Riemann-Stieltjes Integrals

Riemann-Stieltjes Integrals

Recall from calculus that if $f$ is continuous on the interval $[a, b]$, then we define the Riemann integral of $f$ on $[a, b]$ to be:

\begin{align} \quad \int_a^b f(x) \: dx = \lim_{n \to \infty} \sum_{k=1}^{n} f(x_k^*) \Delta x \end{align}

Where $\Delta x = \frac{b - a}{n}$ and $x_k^* \in [x_{k-1}, x_k]$ for each subinterval $k \in \{1, 2, ..., n \}$. If the limit above exists, we write $\int_a^b f(x) \: dx = A$.

Geometrically, if $f$ is a positive and continuous function on $[a, b]$ then $\int_a^b f(x) \: dx = A$ represented the area underneath the $f$, above the $x$-axis, and bounded by the lines $x = a$ and $x = b$.

We will now look at at much more general type of integral known as Riemann-Stieltjes integrals which we define below.

Definition: Let $I = [a, b]$ be a closed interval and let $f, \alpha$ be functions defined on $[a, b]$. Furthermore, let $P = \{ a = x_0, x_1, ..., x_n = b \} \in \mathscr{P}[a, b]$ and for each $k \in \{1, 2, ..., n \}$ let $t_k \in [x_{k-1}, x_k]$ (the $k^{\mathrm{th}}$ subinterval of $[a, b]$ with respect to the partition $P$) and let $\alpha_k = \alpha(x_k) - \alpha(x_{k-1})$. A Riemann-Stieltjes Sum with respect to the partition $P$ and the functions $f$ and $\alpha$ is denoted $\displaystyle{S(P, f, \alpha) = \sum_{k=1}^{n} f(t_k) \Delta \alpha_k}$. The function $f$ is said to be Riemann-Stieltjes Integrable with respect to $\alpha$ on $[a, b]$ if there exists an $A \in \mathbb{R}$ such that for every $\epsilon > 0$ there exists a partition $P_{\epsilon} \in \mathscr{P}[a, b]$ such that for all partitions $P$ finer than $P_{\epsilon}$ ($P_{\epsilon} \subseteq P$) and for any choice of $t_k \in [x_{k-1}, x_{k}]$ we have that $\mid S(P, f, \alpha) - A \mid < \epsilon$. If such an $A \in \mathbb{R}$ exists, we say this Riemann-Stieltjes integral exists and write $\displaystyle{\int_a^b f(x) \: d \alpha(x) = A}$.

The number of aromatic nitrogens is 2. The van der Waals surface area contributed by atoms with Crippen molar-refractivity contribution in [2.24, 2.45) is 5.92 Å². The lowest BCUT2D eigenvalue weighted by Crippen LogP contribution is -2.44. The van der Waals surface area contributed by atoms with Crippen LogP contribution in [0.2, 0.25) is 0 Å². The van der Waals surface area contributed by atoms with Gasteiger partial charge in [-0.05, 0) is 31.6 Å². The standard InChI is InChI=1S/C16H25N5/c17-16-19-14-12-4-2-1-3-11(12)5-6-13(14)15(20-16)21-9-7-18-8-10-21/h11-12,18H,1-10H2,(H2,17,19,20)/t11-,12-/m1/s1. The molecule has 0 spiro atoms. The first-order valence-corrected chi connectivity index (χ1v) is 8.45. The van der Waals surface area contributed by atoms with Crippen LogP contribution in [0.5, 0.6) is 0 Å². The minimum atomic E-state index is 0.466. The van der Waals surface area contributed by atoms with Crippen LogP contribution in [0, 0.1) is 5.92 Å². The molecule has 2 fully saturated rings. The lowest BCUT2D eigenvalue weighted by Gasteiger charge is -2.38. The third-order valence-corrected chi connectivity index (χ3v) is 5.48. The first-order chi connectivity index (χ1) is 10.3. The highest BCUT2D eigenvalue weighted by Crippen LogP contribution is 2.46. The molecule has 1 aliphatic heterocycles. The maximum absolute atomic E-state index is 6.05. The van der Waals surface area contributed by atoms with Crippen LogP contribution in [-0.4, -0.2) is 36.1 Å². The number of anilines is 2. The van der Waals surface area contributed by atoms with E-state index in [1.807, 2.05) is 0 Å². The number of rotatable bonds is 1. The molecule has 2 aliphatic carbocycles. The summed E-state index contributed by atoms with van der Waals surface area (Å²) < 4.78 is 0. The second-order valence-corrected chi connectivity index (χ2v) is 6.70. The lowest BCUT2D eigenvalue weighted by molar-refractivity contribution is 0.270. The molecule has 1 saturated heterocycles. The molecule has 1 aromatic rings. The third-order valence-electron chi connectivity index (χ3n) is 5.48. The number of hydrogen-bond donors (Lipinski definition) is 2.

Sometimes the notation "$f \in R(\alpha)$ on $[a, b]$" will be used to denote that $f$ is Riemann-Stieltjes integrable with respect to $\alpha$ on $[a, b]$.

If such an $A$ exists, the abbreviated notation $\displaystyle{\int_a^b f \: d\alpha = A}$ can also be used.

Furthermore, the notation $f \in R(\alpha)$ on $[a, b]$ means that $f$ is Riemann-Stieltjes integrable with respect to $\alpha$ on the interval $[a, b]$.

There are many nice properties of the Riemann-Stieltjes integral that we will look at shortly.

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